Haiti has appointed a new prime minister, less than two weeks after President Jovenel Moise’s assassination threw the deeply divided Caribbean nation into greater political uncertainty.
Ariel Henry was sworn in during a ceremony in the capital Port-au-Prince on Tuesday, the same day that official commemorations were held to honour Moise.
The country’s acting Prime Minister Claude Joseph said earlier this week that he would step down “for the good of the nation” after a key group of international diplomats on Saturday came out in support of Henry and urged him to form a new government.
A 71-year-old neurosurgeon and former cabinet minister, Henry said during the ceremony that the plans to meet with various sectors of society in the coming days to build a political consensus to address the problems Haiti faces.
“It is in the context of extreme polarisation … that we must find and implement a lasting solution to the multifaceted crisis with which we are confronted,” he said.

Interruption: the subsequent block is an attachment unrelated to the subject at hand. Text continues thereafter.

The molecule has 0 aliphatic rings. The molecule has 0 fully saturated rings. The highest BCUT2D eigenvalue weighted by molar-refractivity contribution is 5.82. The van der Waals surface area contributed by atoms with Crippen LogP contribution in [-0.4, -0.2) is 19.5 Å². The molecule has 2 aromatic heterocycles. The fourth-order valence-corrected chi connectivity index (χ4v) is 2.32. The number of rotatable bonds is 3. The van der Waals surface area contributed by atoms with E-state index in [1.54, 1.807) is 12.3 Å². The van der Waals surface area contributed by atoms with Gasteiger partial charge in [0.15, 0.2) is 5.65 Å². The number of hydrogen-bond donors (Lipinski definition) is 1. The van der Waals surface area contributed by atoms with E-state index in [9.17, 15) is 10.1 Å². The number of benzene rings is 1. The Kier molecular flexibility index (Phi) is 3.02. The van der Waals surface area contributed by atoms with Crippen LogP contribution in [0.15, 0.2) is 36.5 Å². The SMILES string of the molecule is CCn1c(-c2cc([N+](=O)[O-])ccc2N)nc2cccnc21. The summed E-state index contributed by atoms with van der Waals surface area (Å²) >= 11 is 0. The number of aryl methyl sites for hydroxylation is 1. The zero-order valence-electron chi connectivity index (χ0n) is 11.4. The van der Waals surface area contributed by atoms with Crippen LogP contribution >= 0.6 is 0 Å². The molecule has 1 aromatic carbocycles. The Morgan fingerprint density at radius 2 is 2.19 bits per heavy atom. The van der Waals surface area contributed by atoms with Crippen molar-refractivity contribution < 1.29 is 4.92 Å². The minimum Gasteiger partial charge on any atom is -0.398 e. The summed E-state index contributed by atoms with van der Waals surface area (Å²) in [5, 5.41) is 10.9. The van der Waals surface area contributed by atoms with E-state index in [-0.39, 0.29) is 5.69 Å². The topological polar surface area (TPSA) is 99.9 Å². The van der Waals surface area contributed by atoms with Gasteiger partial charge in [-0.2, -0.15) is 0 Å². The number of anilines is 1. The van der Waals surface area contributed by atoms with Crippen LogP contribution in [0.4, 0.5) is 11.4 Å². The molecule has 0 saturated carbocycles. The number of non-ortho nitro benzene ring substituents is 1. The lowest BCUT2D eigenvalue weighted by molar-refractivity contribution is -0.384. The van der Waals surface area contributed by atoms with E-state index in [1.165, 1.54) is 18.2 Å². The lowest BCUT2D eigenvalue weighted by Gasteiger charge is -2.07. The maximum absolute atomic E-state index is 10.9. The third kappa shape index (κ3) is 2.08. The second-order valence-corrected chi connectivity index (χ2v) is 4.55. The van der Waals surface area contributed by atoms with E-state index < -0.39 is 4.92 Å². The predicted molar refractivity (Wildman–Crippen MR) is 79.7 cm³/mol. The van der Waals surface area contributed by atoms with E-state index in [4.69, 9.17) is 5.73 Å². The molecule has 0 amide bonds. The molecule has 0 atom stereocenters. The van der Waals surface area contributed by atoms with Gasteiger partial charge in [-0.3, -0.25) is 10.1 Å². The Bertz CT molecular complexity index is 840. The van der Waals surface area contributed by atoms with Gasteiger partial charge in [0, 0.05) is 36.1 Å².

Moise was killed on July 7 when a group of gunmen stormed his private residence in Port-au-Prince and opened fire on him and his wife, Martine Moise, who was critically injured.
The assassination has thrust Haiti, which has experienced mounting gang violence and political instability for years, into further disarray.
Three political leaders had been vying for the Haitian leadership in the aftermath of Moise’s death, including Henry, who was chosen as prime minister by Moise just days before the president was killed.
Robert Fatton, a Haitian politics expert at the University of Virginia, said Joseph’s departure was to be expected. “Joseph’s fate was sealed over the weekend,” Fatton told The Associated Press. “Everything that happens in Haiti has a powerful foreign component.”
On Saturday, the Core Group called for the creation of “a consensual and inclusive government” in Haiti and said it “strongly encourages” Henry as the designated prime minister “to form such a government”.
The Core Group is composed of ambassadors from Germany, Brazil, Canada, Spain, the United States, France, the European Union and representatives from the United Nations and the Organization of American States.